Memory of Absence: Krakow’s Jewish Ghetto Memorial as Counter-Monument

  • Abstract:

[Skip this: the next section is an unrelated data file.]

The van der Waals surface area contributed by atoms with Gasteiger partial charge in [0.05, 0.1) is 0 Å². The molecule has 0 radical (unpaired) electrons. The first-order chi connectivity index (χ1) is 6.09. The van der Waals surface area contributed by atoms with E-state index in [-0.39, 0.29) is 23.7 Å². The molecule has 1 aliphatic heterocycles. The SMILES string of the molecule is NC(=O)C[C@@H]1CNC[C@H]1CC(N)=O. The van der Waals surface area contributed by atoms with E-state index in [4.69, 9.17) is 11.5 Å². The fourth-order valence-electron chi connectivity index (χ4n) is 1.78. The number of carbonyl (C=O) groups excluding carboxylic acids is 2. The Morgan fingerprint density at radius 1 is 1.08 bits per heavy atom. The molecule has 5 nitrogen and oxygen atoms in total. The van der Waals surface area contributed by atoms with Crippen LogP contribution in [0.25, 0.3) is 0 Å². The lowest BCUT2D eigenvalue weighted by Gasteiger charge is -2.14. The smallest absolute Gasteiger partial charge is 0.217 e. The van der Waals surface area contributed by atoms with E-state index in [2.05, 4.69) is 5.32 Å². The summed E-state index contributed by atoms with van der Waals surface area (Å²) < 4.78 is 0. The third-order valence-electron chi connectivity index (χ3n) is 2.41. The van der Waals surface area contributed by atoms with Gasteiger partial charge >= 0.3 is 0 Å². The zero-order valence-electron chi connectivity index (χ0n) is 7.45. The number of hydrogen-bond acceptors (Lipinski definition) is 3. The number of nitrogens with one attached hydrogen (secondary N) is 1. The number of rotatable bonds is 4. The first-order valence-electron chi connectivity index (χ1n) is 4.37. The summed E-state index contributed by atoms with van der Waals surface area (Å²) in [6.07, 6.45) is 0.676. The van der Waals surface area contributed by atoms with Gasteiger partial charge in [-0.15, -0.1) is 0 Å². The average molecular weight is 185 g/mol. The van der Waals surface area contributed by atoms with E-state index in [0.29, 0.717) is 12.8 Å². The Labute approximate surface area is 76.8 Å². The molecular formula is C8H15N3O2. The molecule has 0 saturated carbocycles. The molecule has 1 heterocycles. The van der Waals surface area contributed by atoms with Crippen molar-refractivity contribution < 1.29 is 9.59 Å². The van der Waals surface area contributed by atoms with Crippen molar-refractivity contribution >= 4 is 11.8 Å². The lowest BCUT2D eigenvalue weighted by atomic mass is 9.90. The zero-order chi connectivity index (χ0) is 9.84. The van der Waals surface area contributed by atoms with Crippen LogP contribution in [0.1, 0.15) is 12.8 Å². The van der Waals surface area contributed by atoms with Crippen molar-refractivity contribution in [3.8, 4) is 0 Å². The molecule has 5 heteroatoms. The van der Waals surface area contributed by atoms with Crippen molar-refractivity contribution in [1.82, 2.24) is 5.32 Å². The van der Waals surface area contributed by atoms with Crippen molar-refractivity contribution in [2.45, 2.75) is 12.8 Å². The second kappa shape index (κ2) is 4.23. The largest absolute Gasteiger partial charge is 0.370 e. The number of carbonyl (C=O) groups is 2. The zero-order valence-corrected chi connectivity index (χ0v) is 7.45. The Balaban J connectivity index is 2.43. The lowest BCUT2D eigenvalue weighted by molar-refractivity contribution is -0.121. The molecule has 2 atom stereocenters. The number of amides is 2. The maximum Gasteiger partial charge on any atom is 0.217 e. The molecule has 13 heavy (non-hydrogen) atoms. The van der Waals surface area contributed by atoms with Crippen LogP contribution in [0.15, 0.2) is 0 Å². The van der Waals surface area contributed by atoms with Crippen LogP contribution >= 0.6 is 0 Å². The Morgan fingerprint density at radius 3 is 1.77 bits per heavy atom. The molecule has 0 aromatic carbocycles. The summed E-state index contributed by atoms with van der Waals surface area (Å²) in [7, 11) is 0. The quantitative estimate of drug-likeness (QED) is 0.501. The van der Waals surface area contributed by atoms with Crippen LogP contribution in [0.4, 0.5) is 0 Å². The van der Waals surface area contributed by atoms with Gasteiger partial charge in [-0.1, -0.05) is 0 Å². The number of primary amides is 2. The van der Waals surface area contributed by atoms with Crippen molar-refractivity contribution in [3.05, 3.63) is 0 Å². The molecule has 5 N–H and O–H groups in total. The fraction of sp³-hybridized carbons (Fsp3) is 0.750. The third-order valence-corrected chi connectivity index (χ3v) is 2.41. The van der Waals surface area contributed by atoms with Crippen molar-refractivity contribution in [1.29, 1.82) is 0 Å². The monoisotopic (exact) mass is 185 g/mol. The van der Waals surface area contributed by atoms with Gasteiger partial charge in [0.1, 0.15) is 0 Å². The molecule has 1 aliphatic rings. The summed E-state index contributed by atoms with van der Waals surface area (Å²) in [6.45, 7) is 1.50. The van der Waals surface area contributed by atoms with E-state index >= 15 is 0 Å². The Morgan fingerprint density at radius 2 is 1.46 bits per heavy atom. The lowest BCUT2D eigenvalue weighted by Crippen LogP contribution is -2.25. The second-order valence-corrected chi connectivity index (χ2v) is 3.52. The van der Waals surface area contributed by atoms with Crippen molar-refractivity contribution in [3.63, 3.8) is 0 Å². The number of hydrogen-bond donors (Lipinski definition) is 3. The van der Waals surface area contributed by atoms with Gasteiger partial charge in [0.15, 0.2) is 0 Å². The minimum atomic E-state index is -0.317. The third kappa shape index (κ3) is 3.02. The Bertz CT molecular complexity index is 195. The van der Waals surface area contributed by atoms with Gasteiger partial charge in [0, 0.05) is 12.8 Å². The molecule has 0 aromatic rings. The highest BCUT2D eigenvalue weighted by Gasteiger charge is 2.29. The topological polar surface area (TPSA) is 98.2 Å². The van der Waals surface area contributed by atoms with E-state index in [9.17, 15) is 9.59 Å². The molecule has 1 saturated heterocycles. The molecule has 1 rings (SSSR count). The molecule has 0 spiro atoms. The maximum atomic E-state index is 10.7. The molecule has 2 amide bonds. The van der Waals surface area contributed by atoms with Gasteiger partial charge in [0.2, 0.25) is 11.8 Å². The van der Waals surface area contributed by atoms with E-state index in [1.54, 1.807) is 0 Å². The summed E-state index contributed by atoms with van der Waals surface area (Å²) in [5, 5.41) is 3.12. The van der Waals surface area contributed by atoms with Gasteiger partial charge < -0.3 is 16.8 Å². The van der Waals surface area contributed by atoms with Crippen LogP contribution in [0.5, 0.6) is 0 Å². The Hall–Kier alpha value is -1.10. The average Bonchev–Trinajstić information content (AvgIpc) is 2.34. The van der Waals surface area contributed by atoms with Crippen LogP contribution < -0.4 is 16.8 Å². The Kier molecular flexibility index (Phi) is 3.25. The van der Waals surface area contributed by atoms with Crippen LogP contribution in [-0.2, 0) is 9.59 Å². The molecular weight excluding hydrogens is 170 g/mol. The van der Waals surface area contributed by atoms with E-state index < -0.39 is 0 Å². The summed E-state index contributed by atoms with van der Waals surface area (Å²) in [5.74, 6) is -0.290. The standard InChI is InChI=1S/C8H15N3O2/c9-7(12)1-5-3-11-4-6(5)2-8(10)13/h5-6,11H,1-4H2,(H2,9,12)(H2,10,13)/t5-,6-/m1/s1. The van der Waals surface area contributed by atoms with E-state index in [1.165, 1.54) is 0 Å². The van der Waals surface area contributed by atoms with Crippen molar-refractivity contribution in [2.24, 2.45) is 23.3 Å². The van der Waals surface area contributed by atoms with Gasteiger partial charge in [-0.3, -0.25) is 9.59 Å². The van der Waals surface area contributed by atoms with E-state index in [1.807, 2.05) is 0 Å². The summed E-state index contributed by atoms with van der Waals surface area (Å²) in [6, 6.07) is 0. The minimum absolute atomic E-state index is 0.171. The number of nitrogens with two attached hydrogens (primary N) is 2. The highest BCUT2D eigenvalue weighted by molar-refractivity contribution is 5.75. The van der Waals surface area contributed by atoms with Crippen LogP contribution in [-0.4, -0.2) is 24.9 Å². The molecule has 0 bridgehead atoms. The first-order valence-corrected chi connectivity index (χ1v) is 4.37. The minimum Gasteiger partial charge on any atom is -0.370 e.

In 1992, scholar James Young published an article in Critical Inquiry examining the rise of the counter-monument in Germany as a memorialization strategy particularly suited to a country seeking to remember and honor the victims of its own national crimes. Although Young was particularly interested in vanishing monuments, such as the Harburg Monument against Fascism designed by Jochen Gerz and Esther Shalev Gerz, his description of the characteristics of a successful counter-monument fits numerous Holocaust monuments and memorials erected not only in Germany but across Central and Eastern Europe in recent years. According to Young, the counter-monument provokes its viewers, demands interaction, has the possibility to change over time and insists that memory work be the burden of the viewer not of the monument itself. Krakow’s Jewish Ghetto Memorial, the so-called “empty chairs memorial,” was designed by architects Piotr Lewicki and Kazimierz Latak and inaugurated in 2005. The Ghetto Memorial both occupies and blends into the civic environment of Plac Bohaterow Getta and intentionally invites interaction from passersby who use the chairs while waiting for public transportation. Its design reflects the specificity of its site (through its allusion to furniture being piled in the Square prior to the deportation of the Jews) while also employing design strategies used in other contemporary memorials such as those to the 1995 bombing at the Alfred P. Murrah Federal Building in Oklahoma City and to the 9/11 terrorist attacks at the Pentagon in Washington, DC. This paper examines Krakow’s Jewish Ghetto Memorial as an example of a counter-monument and considers its impact on viewers and its efficacy as a public memorial space.